Each rumor was more lurid and juicy than the last, and all of them contained enough grains of truth to make me uncomfortable – even if Sei herself didn’t appear to notice. I really don’t know if Sei was aware of the pointing and whispers. If she was, she affected not to be, or maybe she was, and just didn’t care. She didn’t seem to care about much of anything anymore.
She made an effort to go along with my and Youko’s attempts to cheer her up, but I hadn’t seen her really smile or really laugh since Shiori had left. It was getting hard to keep smiling at her, when her serious face was breaking my heart. Thank heavens for Youko – she seemed perfectly willing to be Sei’s punching bag, and kept smiling no matter what Sei threw at her. Thank Maria-sama for Youko.
“Shiori-san said she came to this station once. She looked at you standing on the platform from afar, and decided that she couldn’t go.”
“If she was here, then why didn’t she tell me directly?”
“Seeing you would have weakened her determination”.
“She may look mature, but she’s just a first-year high school student. Of course she was wavering.”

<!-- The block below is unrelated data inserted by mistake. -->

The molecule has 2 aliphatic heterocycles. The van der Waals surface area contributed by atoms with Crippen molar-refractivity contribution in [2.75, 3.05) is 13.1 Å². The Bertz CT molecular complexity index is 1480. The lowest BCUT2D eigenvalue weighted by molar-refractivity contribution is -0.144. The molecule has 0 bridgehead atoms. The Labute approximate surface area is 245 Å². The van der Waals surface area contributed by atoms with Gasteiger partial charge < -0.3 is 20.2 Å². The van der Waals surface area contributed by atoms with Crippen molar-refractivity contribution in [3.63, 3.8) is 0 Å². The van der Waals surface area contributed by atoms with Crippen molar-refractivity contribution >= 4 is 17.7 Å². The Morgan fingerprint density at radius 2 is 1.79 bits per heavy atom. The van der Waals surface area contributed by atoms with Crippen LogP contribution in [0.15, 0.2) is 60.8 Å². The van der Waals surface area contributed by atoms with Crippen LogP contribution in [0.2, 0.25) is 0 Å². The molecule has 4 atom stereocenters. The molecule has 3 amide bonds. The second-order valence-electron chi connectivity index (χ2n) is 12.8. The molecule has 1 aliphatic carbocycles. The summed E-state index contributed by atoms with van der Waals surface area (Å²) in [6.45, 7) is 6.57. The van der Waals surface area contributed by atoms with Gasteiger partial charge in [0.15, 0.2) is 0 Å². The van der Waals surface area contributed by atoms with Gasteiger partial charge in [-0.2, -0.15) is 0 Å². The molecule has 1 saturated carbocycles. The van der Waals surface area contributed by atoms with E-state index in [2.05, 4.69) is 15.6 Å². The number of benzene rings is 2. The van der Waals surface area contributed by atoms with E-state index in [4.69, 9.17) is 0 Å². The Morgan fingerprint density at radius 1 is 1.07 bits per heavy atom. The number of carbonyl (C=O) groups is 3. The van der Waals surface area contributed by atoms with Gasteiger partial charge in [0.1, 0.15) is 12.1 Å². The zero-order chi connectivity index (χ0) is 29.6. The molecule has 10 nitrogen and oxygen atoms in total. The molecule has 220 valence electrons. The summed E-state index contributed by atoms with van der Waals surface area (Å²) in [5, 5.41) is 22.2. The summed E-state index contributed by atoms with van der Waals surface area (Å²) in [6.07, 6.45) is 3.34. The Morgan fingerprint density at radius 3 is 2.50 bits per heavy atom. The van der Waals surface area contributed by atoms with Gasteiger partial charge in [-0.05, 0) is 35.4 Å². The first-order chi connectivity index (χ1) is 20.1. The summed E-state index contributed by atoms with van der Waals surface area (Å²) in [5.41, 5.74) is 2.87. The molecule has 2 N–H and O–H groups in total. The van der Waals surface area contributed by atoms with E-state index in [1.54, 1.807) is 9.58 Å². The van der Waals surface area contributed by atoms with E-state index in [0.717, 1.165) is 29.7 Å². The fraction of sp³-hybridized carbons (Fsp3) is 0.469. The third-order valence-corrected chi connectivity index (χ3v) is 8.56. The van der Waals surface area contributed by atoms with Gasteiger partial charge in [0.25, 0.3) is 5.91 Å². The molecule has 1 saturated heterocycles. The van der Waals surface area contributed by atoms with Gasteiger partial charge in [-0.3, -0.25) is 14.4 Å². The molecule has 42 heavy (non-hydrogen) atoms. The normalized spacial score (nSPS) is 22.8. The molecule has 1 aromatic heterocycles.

Of course she was wavering, Sei. God loved her unconditionally, but you, my dear soeur, you loved her *now* and *here*. That is something that is very hard to fight, no matter how much resolve a person has.
I guess I’m getting old. I look at Sei and see myself a year ago and it already seems impossibly far away, like I am looking at myself from a great distance. I watched as she fell in love, and I tried to let her know I was here and I cared, but I wasn’t even sure my words were reaching her.
Watching her, I could remember clearly how mature I felt when I was sixteen. The world seemed so…explicable, and people’s mistakes seemed so obvious. She was so young, Sei – and Shiori – too young to understand themselves, or anyone else.
After Shiori left, we spent Christmas Eve together, the three of us. Our own quiet party for Sei’s birthday. Snow had been forecast for Christmas morning, but just then it had looked plain and gloomy. Sei had been asleep, her head in my lap; Youko had been staring out the window, her eyes far away. I had laid my hand on Sei’s head and stroked her hair, wondering if I would see the day when she would smile from her heart again.